NOT FOR NOTHIN’: Spring formals: nights to treasure

Amy Richards

We clear our schedules and prepare ourselves for the semester’s much anticipated formal. Not sure about class on Friday, but one thing is certain: Thursday will be a night to remember. Or maybe, a night we’ll be happy to forget. 

Formals are a staple of Villanova life. It seems as though every on-campus group has one, while some organizations are even reputed for the semiannual event. It is not uncommon to hear students chattering about the largest formals days before and after — whether they were invited, what they would be wearing, would it be bigger and better than last semester’s. 

Even the Peace and Justice student groups joined in this hullabaloo with their very own “informal” in November: a grass roots, low-key version of the formal with which we are so well acquainted. 

In fact, formals have become so central to Villanova life that very few of us will graduate without having attended one. A friend of mine earned bragging rights upon attending 18 in one semester. 

It is one thing we share in common: our experience of the Villanova formal.

Students are always ready for a formal; ladies stock up on cocktail dresses well in advance, while boys, many of whom resort to texts to ask their dates, toss around ideas about who they will bring. Come the evening of the event, we suit up in our finest to meet our dates and engage in the traditional “pregame” at a dorm room or apartment. We crowd in, take pictures and brainstorm clever names for the future Facebook album, all the while making sure to hydrate. Soon, we hurry to fill soda bottles with crude beverages and take off in the direction of one very scenic Pike Lot. We arrive at our point of departure, resembling rather put-together young adults.

Yes, we got all dressed up to ride big, yellow school buses into Philadelphia. But we look past our flashy transportation, for our group advertised a great night! We drain the contents of our soda bottles, making faces of disgust after the final sip, all before the buses have even made it to I-476. Complaint ensues. 

“I have to pee,” whines the girl in the adjacent seat. Yes, we all have to pee. 

“Can’t we get out and pee on the corner? Where is this place anyway? Does anybody have an empty Coke bottle?” Suddenly, the varnish of propriety breaks down among the group members.

Knowing little about where we are going, we finally arrive at the undisclosed hot spot in the city. Villanova students salt the streets of Philadelphia, rushing to the nearest indoor restroom. Onlookers wonder where all these young people have come from, dressed in their heels and suits, filing off of an old school bus. We are not to be missed by all the people still leaving work, considering it is only 7:30 p.m. on a weeknight.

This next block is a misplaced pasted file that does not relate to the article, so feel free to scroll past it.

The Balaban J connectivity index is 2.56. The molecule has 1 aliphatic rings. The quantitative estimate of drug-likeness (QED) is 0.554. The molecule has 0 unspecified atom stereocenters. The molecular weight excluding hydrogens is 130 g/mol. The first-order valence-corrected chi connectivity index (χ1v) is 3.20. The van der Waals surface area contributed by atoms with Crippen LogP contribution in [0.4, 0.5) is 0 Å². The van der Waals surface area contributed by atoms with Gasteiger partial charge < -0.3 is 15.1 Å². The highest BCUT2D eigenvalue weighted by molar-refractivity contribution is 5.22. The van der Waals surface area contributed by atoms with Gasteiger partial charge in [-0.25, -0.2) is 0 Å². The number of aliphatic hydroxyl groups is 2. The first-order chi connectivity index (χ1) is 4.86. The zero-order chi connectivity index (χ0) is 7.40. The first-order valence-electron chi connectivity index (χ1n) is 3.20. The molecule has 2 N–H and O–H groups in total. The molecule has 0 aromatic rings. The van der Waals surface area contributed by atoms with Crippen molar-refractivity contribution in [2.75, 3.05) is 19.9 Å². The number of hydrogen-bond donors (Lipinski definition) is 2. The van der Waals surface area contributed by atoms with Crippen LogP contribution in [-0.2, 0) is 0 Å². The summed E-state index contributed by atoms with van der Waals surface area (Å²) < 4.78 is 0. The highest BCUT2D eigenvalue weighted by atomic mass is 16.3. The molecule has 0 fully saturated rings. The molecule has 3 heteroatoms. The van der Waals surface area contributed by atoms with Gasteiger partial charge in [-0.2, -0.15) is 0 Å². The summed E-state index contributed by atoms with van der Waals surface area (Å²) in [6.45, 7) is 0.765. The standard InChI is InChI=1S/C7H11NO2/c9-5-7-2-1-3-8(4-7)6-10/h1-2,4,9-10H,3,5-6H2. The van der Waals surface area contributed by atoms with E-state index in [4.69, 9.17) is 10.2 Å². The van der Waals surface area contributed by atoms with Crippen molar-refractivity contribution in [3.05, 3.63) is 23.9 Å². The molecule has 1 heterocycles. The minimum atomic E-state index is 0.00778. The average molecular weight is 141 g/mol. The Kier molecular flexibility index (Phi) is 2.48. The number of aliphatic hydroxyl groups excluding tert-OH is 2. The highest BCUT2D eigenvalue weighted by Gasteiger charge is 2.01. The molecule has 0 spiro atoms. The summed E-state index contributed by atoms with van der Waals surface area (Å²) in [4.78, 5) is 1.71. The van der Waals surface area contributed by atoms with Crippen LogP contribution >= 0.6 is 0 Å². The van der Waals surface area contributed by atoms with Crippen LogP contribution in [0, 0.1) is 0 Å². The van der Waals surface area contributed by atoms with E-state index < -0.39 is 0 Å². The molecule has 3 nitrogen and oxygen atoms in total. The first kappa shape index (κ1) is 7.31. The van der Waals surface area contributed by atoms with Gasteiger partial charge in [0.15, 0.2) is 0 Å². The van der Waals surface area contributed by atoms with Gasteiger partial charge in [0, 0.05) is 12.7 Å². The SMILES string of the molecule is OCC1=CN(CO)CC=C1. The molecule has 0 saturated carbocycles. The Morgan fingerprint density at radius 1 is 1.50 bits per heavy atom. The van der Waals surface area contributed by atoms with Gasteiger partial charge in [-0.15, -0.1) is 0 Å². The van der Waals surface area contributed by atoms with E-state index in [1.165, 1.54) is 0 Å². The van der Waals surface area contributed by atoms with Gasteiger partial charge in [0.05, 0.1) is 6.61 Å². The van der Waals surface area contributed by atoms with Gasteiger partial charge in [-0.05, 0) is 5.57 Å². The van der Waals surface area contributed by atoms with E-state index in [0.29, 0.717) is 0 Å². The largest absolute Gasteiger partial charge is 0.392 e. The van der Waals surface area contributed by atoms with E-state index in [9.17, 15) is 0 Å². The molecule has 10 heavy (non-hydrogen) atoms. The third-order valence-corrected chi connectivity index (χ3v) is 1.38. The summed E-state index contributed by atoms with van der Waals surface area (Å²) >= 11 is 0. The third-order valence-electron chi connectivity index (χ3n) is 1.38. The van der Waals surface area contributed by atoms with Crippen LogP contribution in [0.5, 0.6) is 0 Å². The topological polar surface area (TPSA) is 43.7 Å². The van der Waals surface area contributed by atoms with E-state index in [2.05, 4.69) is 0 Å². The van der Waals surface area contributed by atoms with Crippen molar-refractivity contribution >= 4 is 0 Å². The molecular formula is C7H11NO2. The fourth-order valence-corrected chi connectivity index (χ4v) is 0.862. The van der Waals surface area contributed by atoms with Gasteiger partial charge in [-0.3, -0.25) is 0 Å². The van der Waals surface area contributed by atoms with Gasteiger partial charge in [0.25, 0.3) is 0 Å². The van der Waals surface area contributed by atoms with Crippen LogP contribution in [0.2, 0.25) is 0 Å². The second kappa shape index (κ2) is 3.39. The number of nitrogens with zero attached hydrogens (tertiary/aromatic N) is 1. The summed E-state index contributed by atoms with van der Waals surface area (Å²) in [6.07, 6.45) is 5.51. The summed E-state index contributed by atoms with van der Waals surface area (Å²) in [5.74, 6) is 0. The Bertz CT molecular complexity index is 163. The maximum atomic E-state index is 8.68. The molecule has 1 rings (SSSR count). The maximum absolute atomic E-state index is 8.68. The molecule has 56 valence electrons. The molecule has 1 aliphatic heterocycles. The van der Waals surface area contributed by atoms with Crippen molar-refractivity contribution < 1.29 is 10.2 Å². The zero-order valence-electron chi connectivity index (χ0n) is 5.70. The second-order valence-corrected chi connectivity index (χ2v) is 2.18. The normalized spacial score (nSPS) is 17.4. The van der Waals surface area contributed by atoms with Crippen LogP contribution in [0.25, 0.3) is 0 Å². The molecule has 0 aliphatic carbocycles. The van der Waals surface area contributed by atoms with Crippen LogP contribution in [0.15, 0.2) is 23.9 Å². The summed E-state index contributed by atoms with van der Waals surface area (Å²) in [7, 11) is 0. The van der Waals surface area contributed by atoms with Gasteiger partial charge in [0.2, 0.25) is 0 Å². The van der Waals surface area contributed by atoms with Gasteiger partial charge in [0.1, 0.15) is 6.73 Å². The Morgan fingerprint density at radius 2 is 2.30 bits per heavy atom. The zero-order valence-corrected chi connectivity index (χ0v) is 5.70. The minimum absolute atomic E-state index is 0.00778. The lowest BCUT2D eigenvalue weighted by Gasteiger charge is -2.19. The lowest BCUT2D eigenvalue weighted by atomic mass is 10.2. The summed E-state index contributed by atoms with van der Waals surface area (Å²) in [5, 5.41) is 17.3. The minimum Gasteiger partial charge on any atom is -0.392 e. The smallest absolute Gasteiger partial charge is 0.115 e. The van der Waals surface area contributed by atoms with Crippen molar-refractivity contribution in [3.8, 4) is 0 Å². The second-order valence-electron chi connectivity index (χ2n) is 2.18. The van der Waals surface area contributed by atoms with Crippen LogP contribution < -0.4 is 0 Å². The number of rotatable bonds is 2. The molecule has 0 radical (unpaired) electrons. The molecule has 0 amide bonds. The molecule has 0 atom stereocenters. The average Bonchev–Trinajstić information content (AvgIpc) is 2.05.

By the time we make it to the dance floor, we see our date has found a dancing partner, and our hair is a mess from the bus ride. But after an hour or two, students have grown closer, less worried about awkward dancing or dress malfunctions. Men have lost their ties and ladies, their shoes. Soon, bodies grow fatigued and energy wanes.

But just in time, the sweet melody of Journey rings out. We rush into the middle of the dance floor; we embrace. We shout the words, jump up and down, and finally someone in charge yells that buses are leaving. 

Then, for a moment, the night flashes before our eyes. We get the feeling that, yes, I’ve been here before. I feel like I’ve lived this night over and over. Every moment of…  nah, must be some serious déjà vu.

Boys offer their jackets to the ladies, and we file out, shoes in hand, with our arm latched through our date’s. Young Villanova men look almost chivalrous carrying their dates’ bags. Outside our chariot awaits. We climb on to the bus looking disheveled, but convinced of our classiness.

On the ride home, we glare at our neighbor for keeping the window open and our feet pulse in pain, but finally we fall asleep to wake up back in Pike Lot. Students spill out in all directions with hopes of sleep or an after-party — anything to keep thoughts of class far, far away. 

How ever far from a fairy tale it might be, the formal is perhaps one of the most romanticized aspects of our lives at Villanova. It characterizes the way social life is conducted here, and it is a tradition that cannot be re-enacted in any other setting, certainly never again after graduation. 

Thus, we must treasure each of these nights, careful never to forget how they left us with so many of these same memories.

——————–Amy Richards is a senior honors, Spanish and global interdisciplinary studies major from Kings Park, N.Y.  She can be reached at [email protected]